Saturday, April 20, 2013


By the time I was a seasoned seven-year-old and in the second grade, I knew both routes to school, Arch and Walnut Streets.  I knew where all the stores were that sold penny candy.  I knew enough children now to walk to school with and I knew how to dodge the coal trucks crossing the streets.

In second grade, I had two teachers.  One was older and motherly and the other was a tall young woman with chestnut hair.  I remember them as good teachers, no temper tantrums like Miss Brennan in first grade.  They drilled us in spelling and times tables, overseeing our laborious Palmer Method lessons so that we would have legible handwriting some day.  They taught us songs like "In the Gloaming", "Flow Gently Sweet Afton", "Reuben, Reuben" and my favorite, "Mr. Frog He Did A Wooing Go."  They read stories, coached our halting reading and organized plays like The Three Little Pigs which we acted out.  They were firm but kind and overlooked our occasional whispering, giggling or our tablet paper sticky from taffy lollipops.

Most of the children in this grade I knew from the year before.  There were Margaret, John, George, Lorraine, Catherine, Hilda, Bessie Mae, Harry, Mary Jane and Shirley.  There were a few new children also.

We were an interchangeable group at that age, too young for boy-girl interests and too young for outright warfare.  We mixed easily and were friendly as only seven-year-olds can be. 

Near me sat Paul, freckle-faced and fun, whose last name began with the same letter as mine and we giggled and whispered that fall, passing an occasional note or piece of candy.  He marched ahead of me in the Halloween parade where we went around the block in our costumes to the admiration and amusement of housewives, mothers and grandmothers who stood on their front stoops and commented as we passed by.  We returned to class and had a small treat before we went home for the afternoon.  Paul and I shared cupcakes.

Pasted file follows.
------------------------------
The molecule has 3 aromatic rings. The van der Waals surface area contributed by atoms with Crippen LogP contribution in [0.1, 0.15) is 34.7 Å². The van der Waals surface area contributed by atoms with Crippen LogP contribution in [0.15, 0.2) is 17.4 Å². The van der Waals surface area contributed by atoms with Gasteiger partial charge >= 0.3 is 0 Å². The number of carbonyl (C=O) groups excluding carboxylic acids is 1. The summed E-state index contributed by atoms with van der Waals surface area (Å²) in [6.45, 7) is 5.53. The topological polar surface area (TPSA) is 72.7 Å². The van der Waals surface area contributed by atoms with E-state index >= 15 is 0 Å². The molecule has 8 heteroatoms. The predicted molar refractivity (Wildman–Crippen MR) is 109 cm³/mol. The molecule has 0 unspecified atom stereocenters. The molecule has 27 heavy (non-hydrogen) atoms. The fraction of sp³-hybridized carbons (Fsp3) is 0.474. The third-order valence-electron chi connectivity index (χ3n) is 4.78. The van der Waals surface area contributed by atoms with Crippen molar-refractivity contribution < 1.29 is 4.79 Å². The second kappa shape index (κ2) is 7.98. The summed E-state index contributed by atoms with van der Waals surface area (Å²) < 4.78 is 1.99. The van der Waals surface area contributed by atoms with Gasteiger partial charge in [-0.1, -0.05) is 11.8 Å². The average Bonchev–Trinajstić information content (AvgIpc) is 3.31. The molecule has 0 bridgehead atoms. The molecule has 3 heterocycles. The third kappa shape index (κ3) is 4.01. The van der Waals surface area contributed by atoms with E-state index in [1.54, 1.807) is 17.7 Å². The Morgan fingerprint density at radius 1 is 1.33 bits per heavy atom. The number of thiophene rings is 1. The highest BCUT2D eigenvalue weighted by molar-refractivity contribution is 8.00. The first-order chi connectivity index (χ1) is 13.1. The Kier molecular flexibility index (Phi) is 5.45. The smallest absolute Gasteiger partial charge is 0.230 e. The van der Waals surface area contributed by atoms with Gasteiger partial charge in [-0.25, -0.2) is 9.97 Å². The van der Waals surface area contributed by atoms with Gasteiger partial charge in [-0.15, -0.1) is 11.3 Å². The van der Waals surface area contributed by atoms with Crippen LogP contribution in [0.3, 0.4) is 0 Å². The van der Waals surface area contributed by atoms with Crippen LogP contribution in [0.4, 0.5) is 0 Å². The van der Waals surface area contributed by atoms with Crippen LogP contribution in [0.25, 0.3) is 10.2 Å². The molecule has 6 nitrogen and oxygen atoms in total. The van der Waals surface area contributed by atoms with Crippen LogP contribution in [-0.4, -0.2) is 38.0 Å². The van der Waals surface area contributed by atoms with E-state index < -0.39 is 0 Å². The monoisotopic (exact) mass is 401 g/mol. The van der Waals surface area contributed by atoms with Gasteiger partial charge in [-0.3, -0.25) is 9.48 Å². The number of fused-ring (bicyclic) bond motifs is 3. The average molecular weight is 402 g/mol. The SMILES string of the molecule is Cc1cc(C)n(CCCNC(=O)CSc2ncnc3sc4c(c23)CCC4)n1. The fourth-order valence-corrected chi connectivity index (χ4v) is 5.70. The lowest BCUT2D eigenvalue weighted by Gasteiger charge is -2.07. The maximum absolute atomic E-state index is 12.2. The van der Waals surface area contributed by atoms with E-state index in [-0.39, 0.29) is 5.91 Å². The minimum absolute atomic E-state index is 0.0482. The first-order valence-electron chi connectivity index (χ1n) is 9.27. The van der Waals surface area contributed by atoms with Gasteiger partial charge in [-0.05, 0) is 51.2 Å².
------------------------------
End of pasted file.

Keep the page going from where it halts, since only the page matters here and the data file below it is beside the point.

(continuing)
One day in mid-November, Paul was absent from class and the teachers gravely told us that he was in the hospital.  He had run into the street after a ball and had been hit by a coal truck. 

We greeted this news with stunned silence.  All of us had been warned about trucks and running into the street, but not many of us had heard this kind of news before about someone we knew.  We were very quiet doing our lessons that day.  Each succeeding day we would be told of Paul's progress. 

His neck had been broken, the teachers said, and he was in very guarded condition.  At first he was unconscious and then he was slightly better.  We heard later that he was worse and, if he recovered, he would never walk again.

At Thanksgiving time they said that he had asked for some pumpkin pie.  When his mother brought it, he could only taste it and spit it out.  He couldn't swallow properly and had feeding tubes in him.  This homey bit of news brought the enormity of it home to us and we were again sad for him.

A few days after this, we were told that Paul had died.  The teachers carefully explained that we would go as a class to see Paul for a last time.  If our mothers didn't want us to go that was all right, too.  My mother thought I should make my farewell with the others, so the following afternoon we put on our coats and hats and marched soberly out of school, across the street and down two blocks to Paul's house.

Inside, in the dimly lit front parlor, was a small, open casket with a few flower arrangements near it.  Inside the casket lay a sleeping Paul in his Sunday clothes, hands folded neatly on his breast.

He was too still.  His family stood clustered in the back of the room and watched mutely as each of us walked past and said our silent goodbyes to Paul.

It was sad and strange and sobering but altogether normal, somehow, for the second grade to bid farewell to one of their own.  We returned to school, still in silence, picked up our school books and went home.

We began to forget Paul as second grade went on and time went on.  We grew older.  Children don't do this sort of thing any more, too morbid it is thought, but I see it now as one of the very normal steps we took in growing up.

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